Community Enterprise Clinic Holds Social Enterprise Conference

January 28, 2007Duke Law News

Oct. 10, 2006

Across the country, nonprofits are looking to business strategies to enhance their effectiveness and generate revenues to sustain their organizations. “This is particularly true for community development organizations working to revitalize persistently poor communities,” notes Andrew Foster, associate clinical professor of law and director of Duke’s Community Enterprise Clinic, who says they are doing so through the development of residential and commercial real estate, stimulation of new businesses, and provision of needed goods and services, including access to capital.

While these new “social enterprise” strategies offer significant opportunities to the nonprofit sector, they also present major business and legal challenges. The Community Enterprise Clinic sponsored a successful day-long conference on September 27, to help community development practitioners understand these issues and see how they can be addressed. The conference, entitled “Social Enterprise and Community Economic Development: Recognizing and Managing Common Barriers to Business Success and Community Impact,” attracted more than 100 attendees, primarily staff and board members of nonprofit community development organizations from North Carolina and other Southern states. Sessions examined such diverse topics as financing social enterprise, conducting effective market research, social enterprise strategies that work for rural communities, and the presentation of a case study that, among other things, explored the legal issues involved in structuring and operating a social enterprise venture.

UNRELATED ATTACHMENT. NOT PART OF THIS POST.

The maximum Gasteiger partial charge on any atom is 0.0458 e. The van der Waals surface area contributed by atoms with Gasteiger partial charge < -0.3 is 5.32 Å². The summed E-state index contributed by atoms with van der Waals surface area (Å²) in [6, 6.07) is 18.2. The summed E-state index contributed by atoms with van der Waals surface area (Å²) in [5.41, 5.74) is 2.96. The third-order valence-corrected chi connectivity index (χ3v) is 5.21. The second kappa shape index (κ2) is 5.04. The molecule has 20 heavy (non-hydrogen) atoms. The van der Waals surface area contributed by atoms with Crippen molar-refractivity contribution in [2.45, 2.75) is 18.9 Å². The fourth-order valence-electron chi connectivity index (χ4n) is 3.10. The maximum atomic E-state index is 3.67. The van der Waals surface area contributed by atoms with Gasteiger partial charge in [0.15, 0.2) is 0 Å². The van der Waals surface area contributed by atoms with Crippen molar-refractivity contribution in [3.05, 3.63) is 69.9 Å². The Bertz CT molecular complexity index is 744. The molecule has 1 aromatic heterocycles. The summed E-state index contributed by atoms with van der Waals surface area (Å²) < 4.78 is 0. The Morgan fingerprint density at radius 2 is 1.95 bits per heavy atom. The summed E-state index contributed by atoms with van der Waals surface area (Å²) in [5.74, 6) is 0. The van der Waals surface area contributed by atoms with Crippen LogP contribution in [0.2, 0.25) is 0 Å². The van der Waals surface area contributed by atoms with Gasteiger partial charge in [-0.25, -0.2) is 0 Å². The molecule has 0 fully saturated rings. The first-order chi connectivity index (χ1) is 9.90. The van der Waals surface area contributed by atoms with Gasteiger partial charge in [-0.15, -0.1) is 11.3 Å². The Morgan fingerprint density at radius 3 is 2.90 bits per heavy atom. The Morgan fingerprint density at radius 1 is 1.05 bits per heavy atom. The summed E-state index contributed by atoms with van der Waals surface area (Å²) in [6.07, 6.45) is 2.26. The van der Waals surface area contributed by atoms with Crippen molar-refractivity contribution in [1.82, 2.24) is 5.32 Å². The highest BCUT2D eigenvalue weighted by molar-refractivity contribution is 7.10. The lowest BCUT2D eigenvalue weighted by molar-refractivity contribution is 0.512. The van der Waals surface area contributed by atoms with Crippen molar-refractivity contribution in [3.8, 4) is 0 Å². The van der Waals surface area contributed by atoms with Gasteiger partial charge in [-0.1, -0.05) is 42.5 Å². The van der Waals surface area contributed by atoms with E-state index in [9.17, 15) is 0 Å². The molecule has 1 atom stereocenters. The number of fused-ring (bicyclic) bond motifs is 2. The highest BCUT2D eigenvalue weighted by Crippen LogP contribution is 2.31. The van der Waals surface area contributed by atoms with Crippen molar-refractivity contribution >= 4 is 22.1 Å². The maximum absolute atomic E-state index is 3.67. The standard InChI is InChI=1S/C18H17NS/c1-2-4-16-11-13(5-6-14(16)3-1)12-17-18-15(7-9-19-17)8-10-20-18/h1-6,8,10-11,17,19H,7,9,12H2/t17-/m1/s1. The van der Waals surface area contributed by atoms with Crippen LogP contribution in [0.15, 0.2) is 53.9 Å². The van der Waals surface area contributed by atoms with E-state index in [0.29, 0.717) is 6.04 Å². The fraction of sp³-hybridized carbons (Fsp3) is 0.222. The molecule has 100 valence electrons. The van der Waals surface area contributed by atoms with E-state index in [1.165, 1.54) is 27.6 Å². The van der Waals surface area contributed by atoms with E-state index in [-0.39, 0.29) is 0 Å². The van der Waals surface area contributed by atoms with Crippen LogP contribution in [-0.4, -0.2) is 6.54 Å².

Conference speakers and presenters included Durham Mayor Bill Bell; Valeria Lee, president of the Golden Leaf Foundation; Abdul Rasheed, chief executive officer of the North Carolina Community Development Initiative; Billy Ray Hall, president of the North Carolina Rural Center, C. Everett Wallace, president of Initiative Capital; David Rendall, professor of business at Mount Olive College; Tom Kelley, clinical professor of law at the University of North Carolina Law School; and Foster. The conference was co-sponsored by Wachovia, BB&T, the Corporation for Enterprise Development, the Center for Community Self-Help, the Initiative, SRDI and the Rural Center.

In light of the enthusiastic response from conference participants, Foster plans to collaborate with theNorthCarolina Community Development Initiative on a series of regional training workshops for community development practitioners over the next year. These will focus on specific topics such as structuring and managing for-profit subsidiaries, franchising as a social enterprise strategy, and managing organizational/cultural change, he says.

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